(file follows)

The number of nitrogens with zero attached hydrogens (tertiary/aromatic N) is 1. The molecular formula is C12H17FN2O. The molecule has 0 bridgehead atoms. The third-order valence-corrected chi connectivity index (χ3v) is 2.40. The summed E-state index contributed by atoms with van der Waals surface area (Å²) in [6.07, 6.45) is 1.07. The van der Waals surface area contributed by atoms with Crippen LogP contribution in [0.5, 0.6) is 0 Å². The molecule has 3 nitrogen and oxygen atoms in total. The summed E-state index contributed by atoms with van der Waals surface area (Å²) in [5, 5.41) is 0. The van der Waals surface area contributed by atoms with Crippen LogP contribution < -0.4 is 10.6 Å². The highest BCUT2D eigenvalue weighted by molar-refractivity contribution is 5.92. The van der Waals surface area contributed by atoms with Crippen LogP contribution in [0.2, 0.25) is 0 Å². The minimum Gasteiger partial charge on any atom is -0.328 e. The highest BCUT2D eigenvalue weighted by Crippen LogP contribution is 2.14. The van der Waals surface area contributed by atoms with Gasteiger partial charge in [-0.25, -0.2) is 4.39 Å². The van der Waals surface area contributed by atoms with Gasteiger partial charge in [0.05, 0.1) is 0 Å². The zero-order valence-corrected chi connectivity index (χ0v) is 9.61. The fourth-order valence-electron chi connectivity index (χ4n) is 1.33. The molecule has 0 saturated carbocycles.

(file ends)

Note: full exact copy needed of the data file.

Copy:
The number of nitrogens with zero attached hydrogens (tertiary/aromatic N) is 1. The molecular formula is C12H17FN2O. The molecule has 0 bridgehead atoms. The third-order valence-corrected chi connectivity index (χ3v) is 2.40. The summed E-state index contributed by atoms with van der Waals surface area (Å²) in [6.07, 6.45) is 1.07. The van der Waals surface area contributed by atoms with Crippen LogP contribution in [0.5, 0.6) is 0 Å². The molecule has 3 nitrogen and oxygen atoms in total. The summed E-state index contributed by atoms with van der Waals surface area (Å²) in [5, 5.41) is 0. The van der Waals surface area contributed by atoms with Crippen LogP contribution < -0.4 is 10.6 Å². The highest BCUT2D eigenvalue weighted by molar-refractivity contribution is 5.92. The van der Waals surface area contributed by atoms with Crippen LogP contribution in [0.2, 0.25) is 0 Å². The minimum Gasteiger partial charge on any atom is -0.328 e. The highest BCUT2D eigenvalue weighted by Crippen LogP contribution is 2.14. The van der Waals surface area contributed by atoms with Gasteiger partial charge in [-0.25, -0.2) is 4.39 Å². The van der Waals surface area contributed by atoms with Gasteiger partial charge in [0.05, 0.1) is 0 Å². The zero-order valence-corrected chi connectivity index (χ0v) is 9.61. The fourth-order valence-electron chi connectivity index (χ4n) is 1.33. The molecule has 0 saturated carbocycles.